I think the biggest issue people have with RC is that it requires you to read every detail. It's very different than how we read in our everyday lives. Hell, even GMAT prep material tells you to skim through and find the main points of GMAT RC.

Unfortunately, that technique doesn't work with LSAT RC.

*** Also the critical reasoning on the GMAT is elementary compared to the LSAT. The math on the other hand is a beast.

KDLMaj
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Re: Inconsistency in RC

Postby KDLMaj » Fri Dec 20, 2013 9:47 pm

Ooof, have to disagree with you there.

RC does NOT require you to read every little thing. In fact, most people are punished for trying to do so. The whole point of RC is to train you to spot certain key points in a passage. There are only 6-8 questions per passage, and they only test 5-6 sentences on average. Realistically, you could close your eyes and point to a random chunk of any given passage, delete it, and it wouldn't affect your ability to answer the questions.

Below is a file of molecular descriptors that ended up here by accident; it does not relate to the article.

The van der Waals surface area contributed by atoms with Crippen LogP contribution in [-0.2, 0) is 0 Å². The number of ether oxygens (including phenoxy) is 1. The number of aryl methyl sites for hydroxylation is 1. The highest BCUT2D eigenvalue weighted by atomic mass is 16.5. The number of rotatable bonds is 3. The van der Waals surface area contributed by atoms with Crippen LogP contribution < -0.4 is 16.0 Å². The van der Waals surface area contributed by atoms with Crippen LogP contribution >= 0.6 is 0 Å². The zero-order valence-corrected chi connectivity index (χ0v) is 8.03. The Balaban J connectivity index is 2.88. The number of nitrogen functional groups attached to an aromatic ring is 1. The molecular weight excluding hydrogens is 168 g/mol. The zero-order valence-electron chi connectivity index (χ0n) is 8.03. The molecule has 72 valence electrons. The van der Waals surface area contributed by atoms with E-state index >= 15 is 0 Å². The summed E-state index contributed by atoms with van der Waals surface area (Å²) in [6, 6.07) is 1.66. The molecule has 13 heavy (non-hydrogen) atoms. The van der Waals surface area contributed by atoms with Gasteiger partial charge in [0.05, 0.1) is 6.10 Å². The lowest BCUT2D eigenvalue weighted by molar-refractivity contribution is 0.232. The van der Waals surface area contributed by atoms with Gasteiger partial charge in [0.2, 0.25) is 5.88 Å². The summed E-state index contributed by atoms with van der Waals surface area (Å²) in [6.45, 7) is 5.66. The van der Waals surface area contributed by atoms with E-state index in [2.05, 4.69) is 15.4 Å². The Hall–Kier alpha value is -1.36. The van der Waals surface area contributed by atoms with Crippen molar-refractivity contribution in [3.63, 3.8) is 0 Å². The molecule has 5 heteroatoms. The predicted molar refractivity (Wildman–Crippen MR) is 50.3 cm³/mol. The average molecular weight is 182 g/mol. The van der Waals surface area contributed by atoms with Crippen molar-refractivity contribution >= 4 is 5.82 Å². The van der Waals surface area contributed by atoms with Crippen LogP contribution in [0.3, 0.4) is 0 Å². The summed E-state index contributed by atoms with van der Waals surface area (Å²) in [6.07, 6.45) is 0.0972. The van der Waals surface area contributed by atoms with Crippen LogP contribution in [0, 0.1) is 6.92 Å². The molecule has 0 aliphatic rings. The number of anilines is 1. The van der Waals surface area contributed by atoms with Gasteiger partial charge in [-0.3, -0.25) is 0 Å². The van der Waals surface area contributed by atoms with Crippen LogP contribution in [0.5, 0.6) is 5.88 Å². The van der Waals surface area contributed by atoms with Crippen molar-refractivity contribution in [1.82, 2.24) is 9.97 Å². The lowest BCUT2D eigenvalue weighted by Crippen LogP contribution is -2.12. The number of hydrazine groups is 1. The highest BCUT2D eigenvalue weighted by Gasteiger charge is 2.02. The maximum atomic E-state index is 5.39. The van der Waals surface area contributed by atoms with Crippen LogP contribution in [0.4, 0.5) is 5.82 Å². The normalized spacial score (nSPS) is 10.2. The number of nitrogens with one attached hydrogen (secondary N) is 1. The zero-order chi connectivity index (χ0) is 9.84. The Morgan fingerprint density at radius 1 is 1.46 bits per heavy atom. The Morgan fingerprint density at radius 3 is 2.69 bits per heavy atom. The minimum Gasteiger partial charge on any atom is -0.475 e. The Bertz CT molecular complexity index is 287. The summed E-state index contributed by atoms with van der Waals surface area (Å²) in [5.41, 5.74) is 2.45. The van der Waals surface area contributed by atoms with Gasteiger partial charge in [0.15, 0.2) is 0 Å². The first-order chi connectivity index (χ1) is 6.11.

The people who are the absolute best at RC skim the passage once in 2-3 minutes looking for the main idea and the gist of each paragraph and then spend the rest of the time letting the questions direct them to a few key points in a passage that are actually being tested.

Train yourself just to read for the main idea and the function of each paragraph, to differentiate between opinions and facts (and to highlight the former while glossing over the latter), and you'll be good to go.

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Trojan18940
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Re: Inconsistency in RC

Postby Trojan18940 » Sat Dec 21, 2013 1:49 am

withoutapaddle wrote:Read the Economist. When you're reading, stop at each paragraph and ask yourself what is the authors main point of that paragraph.